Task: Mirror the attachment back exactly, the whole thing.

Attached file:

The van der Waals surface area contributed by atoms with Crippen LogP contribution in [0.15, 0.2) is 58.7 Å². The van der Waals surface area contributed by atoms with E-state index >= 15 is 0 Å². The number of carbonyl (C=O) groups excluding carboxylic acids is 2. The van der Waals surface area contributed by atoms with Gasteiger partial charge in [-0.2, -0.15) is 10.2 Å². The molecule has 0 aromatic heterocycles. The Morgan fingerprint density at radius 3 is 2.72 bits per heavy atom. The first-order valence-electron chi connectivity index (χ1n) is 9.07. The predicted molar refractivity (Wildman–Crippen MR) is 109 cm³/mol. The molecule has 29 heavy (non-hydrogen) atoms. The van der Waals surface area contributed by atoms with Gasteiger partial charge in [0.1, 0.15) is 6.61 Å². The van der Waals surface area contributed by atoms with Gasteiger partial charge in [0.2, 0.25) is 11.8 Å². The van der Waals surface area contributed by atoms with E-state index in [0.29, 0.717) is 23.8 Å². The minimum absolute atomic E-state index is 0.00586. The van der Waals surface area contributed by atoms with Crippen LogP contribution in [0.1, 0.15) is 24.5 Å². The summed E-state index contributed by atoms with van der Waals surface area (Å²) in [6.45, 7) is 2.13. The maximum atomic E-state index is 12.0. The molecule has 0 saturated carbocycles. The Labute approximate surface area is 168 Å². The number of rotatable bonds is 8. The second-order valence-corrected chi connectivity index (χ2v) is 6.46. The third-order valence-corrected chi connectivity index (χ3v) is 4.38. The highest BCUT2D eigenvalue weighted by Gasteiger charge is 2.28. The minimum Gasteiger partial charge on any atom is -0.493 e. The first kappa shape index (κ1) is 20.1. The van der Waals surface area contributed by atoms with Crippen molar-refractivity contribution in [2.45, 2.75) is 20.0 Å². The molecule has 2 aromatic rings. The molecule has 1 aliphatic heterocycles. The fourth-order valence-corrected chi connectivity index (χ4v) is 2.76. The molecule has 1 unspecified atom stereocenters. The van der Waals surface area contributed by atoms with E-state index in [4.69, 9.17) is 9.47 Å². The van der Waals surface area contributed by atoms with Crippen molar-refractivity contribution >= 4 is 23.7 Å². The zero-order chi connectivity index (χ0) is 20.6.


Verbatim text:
The van der Waals surface area contributed by atoms with Crippen LogP contribution in [0.15, 0.2) is 58.7 Å². The van der Waals surface area contributed by atoms with E-state index >= 15 is 0 Å². The number of carbonyl (C=O) groups excluding carboxylic acids is 2. The van der Waals surface area contributed by atoms with Gasteiger partial charge in [-0.2, -0.15) is 10.2 Å². The molecule has 0 aromatic heterocycles. The Morgan fingerprint density at radius 3 is 2.72 bits per heavy atom. The first-order valence-electron chi connectivity index (χ1n) is 9.07. The predicted molar refractivity (Wildman–Crippen MR) is 109 cm³/mol. The molecule has 29 heavy (non-hydrogen) atoms. The van der Waals surface area contributed by atoms with Gasteiger partial charge in [0.1, 0.15) is 6.61 Å². The van der Waals surface area contributed by atoms with Gasteiger partial charge in [0.2, 0.25) is 11.8 Å². The van der Waals surface area contributed by atoms with E-state index in [0.29, 0.717) is 23.8 Å². The minimum absolute atomic E-state index is 0.00586. The van der Waals surface area contributed by atoms with Crippen LogP contribution in [0.1, 0.15) is 24.5 Å². The summed E-state index contributed by atoms with van der Waals surface area (Å²) in [6.45, 7) is 2.13. The maximum atomic E-state index is 12.0. The molecule has 0 saturated carbocycles. The Labute approximate surface area is 168 Å². The number of rotatable bonds is 8. The second-order valence-corrected chi connectivity index (χ2v) is 6.46. The third-order valence-corrected chi connectivity index (χ3v) is 4.38. The highest BCUT2D eigenvalue weighted by Gasteiger charge is 2.28. The minimum Gasteiger partial charge on any atom is -0.493 e. The first kappa shape index (κ1) is 20.1. The van der Waals surface area contributed by atoms with Crippen molar-refractivity contribution in [2.45, 2.75) is 20.0 Å². The molecule has 2 aromatic rings. The molecule has 1 aliphatic heterocycles. The fourth-order valence-corrected chi connectivity index (χ4v) is 2.76. The molecule has 1 unspecified atom stereocenters. The van der Waals surface area contributed by atoms with E-state index in [4.69, 9.17) is 9.47 Å². The van der Waals surface area contributed by atoms with Crippen molar-refractivity contribution >= 4 is 23.7 Å². The zero-order chi connectivity index (χ0) is 20.6.